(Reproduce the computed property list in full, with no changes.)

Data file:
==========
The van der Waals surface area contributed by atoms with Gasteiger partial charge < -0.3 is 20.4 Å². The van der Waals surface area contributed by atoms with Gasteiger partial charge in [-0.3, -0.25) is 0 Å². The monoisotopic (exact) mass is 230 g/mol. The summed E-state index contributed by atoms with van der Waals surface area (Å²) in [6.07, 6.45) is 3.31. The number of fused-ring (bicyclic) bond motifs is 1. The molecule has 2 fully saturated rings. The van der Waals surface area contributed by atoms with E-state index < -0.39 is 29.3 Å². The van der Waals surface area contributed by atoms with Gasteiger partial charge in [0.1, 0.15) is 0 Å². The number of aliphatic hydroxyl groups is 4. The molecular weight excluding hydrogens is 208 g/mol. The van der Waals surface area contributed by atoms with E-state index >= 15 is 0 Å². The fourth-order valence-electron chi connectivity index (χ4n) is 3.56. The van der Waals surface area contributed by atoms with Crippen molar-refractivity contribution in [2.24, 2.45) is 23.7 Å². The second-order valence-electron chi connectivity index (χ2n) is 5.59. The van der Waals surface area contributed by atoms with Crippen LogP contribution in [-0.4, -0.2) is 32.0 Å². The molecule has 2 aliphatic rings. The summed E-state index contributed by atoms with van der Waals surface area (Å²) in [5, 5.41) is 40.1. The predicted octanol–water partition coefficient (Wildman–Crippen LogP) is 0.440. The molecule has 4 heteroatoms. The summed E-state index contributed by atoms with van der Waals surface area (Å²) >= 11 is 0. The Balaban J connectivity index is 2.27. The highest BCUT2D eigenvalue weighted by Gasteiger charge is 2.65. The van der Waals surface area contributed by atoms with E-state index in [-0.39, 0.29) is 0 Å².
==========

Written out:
The van der Waals surface area contributed by atoms with Gasteiger partial charge < -0.3 is 20.4 Å². The van der Waals surface area contributed by atoms with Gasteiger partial charge in [-0.3, -0.25) is 0 Å². The monoisotopic (exact) mass is 230 g/mol. The summed E-state index contributed by atoms with van der Waals surface area (Å²) in [6.07, 6.45) is 3.31. The number of fused-ring (bicyclic) bond motifs is 1. The molecule has 2 fully saturated rings. The van der Waals surface area contributed by atoms with E-state index < -0.39 is 29.3 Å². The van der Waals surface area contributed by atoms with Gasteiger partial charge in [0.1, 0.15) is 0 Å². The number of aliphatic hydroxyl groups is 4. The molecular weight excluding hydrogens is 208 g/mol. The van der Waals surface area contributed by atoms with E-state index >= 15 is 0 Å². The fourth-order valence-electron chi connectivity index (χ4n) is 3.56. The van der Waals surface area contributed by atoms with Crippen molar-refractivity contribution in [2.24, 2.45) is 23.7 Å². The second-order valence-electron chi connectivity index (χ2n) is 5.59. The van der Waals surface area contributed by atoms with Crippen LogP contribution in [-0.4, -0.2) is 32.0 Å². The molecule has 2 aliphatic rings. The summed E-state index contributed by atoms with van der Waals surface area (Å²) in [5, 5.41) is 40.1. The predicted octanol–water partition coefficient (Wildman–Crippen LogP) is 0.440. The molecule has 4 heteroatoms. The summed E-state index contributed by atoms with van der Waals surface area (Å²) >= 11 is 0. The Balaban J connectivity index is 2.27. The highest BCUT2D eigenvalue weighted by Gasteiger charge is 2.65. The van der Waals surface area contributed by atoms with E-state index in [-0.39, 0.29) is 0 Å².